I spoke to a friend of mine this week for our customary biennial (and occasionally triennial) phone call. It’s always great to shoot the breeze with him and especially so this time because no one had died. In the way that old friends are, we used a shorthand crafted by the years – a funny line here or there, which would meant nowt to anyone else, had us both in stitches. It seems to suit us, this occasional fly-by as we get on with our lives, and it’s always interesting to see what if anything has changed in our personalities.
He’s not on Facebook or Friends Reunited or My Life because he doesn’t see the point. As he says, what sort of meaningful conversation can you have, with a stranger you once knew, if your only reference point is something that happened decades ago in school? (Cue Sandy Denny or Kate Rusby singing ‘Who knows where the time goes’.)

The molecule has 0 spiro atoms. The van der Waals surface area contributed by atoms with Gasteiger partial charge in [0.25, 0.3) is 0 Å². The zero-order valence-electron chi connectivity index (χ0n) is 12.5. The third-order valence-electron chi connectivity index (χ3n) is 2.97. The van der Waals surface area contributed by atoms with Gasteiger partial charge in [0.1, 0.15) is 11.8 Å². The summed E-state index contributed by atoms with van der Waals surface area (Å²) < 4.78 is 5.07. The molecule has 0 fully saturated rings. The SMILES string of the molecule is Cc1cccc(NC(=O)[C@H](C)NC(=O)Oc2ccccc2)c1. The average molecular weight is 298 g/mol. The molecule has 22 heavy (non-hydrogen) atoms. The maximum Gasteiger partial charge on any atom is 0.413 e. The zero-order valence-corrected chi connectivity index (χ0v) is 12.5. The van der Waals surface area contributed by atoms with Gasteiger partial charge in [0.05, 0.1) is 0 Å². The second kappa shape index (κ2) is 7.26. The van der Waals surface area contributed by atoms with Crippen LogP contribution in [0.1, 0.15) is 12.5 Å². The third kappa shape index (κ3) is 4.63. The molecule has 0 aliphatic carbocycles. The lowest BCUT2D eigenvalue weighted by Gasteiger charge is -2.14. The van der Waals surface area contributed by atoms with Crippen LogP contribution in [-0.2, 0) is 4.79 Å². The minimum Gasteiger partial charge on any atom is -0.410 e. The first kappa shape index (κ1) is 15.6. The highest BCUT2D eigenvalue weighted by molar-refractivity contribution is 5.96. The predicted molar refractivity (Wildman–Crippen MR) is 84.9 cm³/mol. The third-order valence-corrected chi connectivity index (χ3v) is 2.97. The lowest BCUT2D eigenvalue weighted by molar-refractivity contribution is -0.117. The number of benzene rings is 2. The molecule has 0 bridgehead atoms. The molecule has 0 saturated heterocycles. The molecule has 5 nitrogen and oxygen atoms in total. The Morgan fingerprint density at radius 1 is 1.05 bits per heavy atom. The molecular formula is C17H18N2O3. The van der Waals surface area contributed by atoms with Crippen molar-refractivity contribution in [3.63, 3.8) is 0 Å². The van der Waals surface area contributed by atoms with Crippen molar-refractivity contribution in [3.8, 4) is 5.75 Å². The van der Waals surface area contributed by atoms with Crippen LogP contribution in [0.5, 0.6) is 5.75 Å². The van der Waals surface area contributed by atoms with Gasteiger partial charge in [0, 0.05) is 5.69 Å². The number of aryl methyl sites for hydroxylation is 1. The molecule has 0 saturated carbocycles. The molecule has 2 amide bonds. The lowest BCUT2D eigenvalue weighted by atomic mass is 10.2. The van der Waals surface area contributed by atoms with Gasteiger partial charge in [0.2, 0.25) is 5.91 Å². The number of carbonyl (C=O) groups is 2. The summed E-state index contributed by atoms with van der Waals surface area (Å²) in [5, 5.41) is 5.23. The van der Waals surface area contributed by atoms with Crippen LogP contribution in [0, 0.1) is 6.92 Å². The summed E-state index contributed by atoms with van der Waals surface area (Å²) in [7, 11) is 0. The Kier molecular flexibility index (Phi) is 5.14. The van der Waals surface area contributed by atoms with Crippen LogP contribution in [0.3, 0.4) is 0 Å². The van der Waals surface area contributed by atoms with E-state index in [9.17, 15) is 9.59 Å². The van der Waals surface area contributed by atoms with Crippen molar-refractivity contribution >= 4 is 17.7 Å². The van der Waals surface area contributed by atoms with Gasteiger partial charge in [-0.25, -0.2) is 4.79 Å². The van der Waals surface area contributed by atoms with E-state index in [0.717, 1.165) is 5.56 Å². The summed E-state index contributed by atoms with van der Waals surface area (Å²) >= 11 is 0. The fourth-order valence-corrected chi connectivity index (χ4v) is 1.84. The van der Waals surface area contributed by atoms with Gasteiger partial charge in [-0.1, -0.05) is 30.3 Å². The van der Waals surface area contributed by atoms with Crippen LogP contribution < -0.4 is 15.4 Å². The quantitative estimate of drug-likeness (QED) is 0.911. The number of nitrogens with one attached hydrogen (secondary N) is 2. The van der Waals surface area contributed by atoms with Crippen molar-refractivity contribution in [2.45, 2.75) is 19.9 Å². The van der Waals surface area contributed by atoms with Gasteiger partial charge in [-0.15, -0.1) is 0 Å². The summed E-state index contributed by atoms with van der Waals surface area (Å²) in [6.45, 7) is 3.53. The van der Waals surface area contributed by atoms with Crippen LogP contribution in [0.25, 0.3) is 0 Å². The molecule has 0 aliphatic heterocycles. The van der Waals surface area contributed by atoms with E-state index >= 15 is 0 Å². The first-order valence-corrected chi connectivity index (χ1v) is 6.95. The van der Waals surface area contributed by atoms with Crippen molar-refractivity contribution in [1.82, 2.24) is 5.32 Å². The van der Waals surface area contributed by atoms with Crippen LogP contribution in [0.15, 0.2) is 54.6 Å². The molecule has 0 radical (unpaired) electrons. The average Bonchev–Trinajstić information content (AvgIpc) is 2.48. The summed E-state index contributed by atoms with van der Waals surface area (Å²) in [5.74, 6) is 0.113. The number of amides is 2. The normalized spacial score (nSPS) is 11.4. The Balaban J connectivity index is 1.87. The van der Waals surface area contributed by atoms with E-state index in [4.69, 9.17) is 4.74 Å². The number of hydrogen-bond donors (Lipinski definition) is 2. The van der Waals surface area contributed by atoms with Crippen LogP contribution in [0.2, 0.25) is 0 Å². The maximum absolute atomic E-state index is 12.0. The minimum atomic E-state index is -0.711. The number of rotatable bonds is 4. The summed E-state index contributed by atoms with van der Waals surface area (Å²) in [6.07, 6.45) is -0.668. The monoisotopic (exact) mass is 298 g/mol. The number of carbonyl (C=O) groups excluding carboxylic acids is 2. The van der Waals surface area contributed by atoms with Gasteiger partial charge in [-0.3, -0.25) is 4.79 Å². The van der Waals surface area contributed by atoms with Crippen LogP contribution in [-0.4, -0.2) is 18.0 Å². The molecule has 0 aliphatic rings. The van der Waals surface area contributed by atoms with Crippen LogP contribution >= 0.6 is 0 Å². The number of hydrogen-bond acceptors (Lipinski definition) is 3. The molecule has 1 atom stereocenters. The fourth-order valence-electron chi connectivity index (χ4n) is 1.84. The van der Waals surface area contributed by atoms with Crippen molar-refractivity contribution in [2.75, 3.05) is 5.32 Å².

In writing fiction, emotional shorthand can be used to establish a connection between two characters. Whether it’s someone reacting to familiar music, dialogue reminiscing about a specific event or some small passing clue, the reader feels that there’s a history to be discovered. It’s like being in on a secret and that sense of intimacy not only gives the characters depth, it also draws the reader in.
The English poet John Donne wrote that ‘no man is an island’* and we exist in a sea of interaction. Social media, one could argue, is swamping us with waves of quantity even though we’re thirsty for quality. In writing, everything matters or else why put it in at all? We – and our characters – are always responding to both internal and external stimulus. Mr A acts a certain way with Ms B because she reminds him of Mrs C or because he and Ms B both fell in love with the same woman and he lost out. A personal story, well told, makes for compelling listening and reading. Even if the person happens to be someone else’s creation!
And the photo? Well, as Charles will immediately recognise, it’s Emma, one of the best friends I ever had. Yes, she shrieked when excited, like a kettle about to explode; and yes she tended to pong a bit after going into the sea (and sometimes even when she didn’t); but she was quite simply a brilliant dog. Heart of gold and brains of sawdust, and brilliant.
* Except perhaps the Isle of Man.